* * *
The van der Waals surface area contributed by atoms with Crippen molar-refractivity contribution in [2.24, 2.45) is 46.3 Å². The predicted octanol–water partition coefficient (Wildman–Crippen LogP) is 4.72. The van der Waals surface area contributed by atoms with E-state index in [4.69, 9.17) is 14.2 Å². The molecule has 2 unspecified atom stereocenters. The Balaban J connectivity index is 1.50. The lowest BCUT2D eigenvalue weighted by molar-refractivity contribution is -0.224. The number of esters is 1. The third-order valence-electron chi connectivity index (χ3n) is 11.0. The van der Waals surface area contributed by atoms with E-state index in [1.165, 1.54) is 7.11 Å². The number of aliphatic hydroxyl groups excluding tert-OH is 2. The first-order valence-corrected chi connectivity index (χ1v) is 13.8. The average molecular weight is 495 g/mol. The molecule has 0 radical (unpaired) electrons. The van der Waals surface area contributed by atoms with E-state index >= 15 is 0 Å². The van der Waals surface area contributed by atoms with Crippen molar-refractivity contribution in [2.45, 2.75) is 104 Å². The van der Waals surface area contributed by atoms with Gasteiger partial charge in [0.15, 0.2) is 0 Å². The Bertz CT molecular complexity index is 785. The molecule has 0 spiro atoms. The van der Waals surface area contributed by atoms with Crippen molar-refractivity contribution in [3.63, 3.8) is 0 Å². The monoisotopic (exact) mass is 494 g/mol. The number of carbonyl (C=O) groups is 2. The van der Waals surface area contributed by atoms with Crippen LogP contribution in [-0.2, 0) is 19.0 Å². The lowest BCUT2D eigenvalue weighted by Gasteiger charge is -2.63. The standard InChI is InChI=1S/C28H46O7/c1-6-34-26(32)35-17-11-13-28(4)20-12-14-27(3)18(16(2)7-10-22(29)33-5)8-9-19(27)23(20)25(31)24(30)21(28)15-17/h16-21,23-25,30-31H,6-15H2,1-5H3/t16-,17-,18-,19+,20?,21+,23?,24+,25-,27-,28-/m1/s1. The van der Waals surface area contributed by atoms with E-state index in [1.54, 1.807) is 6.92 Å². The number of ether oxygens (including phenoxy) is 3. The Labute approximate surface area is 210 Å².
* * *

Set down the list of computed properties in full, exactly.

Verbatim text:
The van der Waals surface area contributed by atoms with Crippen molar-refractivity contribution in [2.24, 2.45) is 46.3 Å². The predicted octanol–water partition coefficient (Wildman–Crippen LogP) is 4.72. The van der Waals surface area contributed by atoms with E-state index in [4.69, 9.17) is 14.2 Å². The molecule has 2 unspecified atom stereocenters. The Balaban J connectivity index is 1.50. The lowest BCUT2D eigenvalue weighted by molar-refractivity contribution is -0.224. The number of esters is 1. The third-order valence-electron chi connectivity index (χ3n) is 11.0. The van der Waals surface area contributed by atoms with E-state index in [1.165, 1.54) is 7.11 Å². The number of aliphatic hydroxyl groups excluding tert-OH is 2. The first-order valence-corrected chi connectivity index (χ1v) is 13.8. The average molecular weight is 495 g/mol. The molecule has 0 radical (unpaired) electrons. The van der Waals surface area contributed by atoms with E-state index >= 15 is 0 Å². The van der Waals surface area contributed by atoms with Crippen molar-refractivity contribution in [2.45, 2.75) is 104 Å². The van der Waals surface area contributed by atoms with Gasteiger partial charge in [0.15, 0.2) is 0 Å². The Bertz CT molecular complexity index is 785. The molecule has 0 spiro atoms. The van der Waals surface area contributed by atoms with Crippen molar-refractivity contribution in [3.63, 3.8) is 0 Å². The monoisotopic (exact) mass is 494 g/mol. The number of carbonyl (C=O) groups is 2. The van der Waals surface area contributed by atoms with Crippen LogP contribution in [-0.2, 0) is 19.0 Å². The lowest BCUT2D eigenvalue weighted by Gasteiger charge is -2.63. The standard InChI is InChI=1S/C28H46O7/c1-6-34-26(32)35-17-11-13-28(4)20-12-14-27(3)18(16(2)7-10-22(29)33-5)8-9-19(27)23(20)25(31)24(30)21(28)15-17/h16-21,23-25,30-31H,6-15H2,1-5H3/t16-,17-,18-,19+,20?,21+,23?,24+,25-,27-,28-/m1/s1. The van der Waals surface area contributed by atoms with E-state index in [1.54, 1.807) is 6.92 Å². The number of ether oxygens (including phenoxy) is 3. The Labute approximate surface area is 210 Å².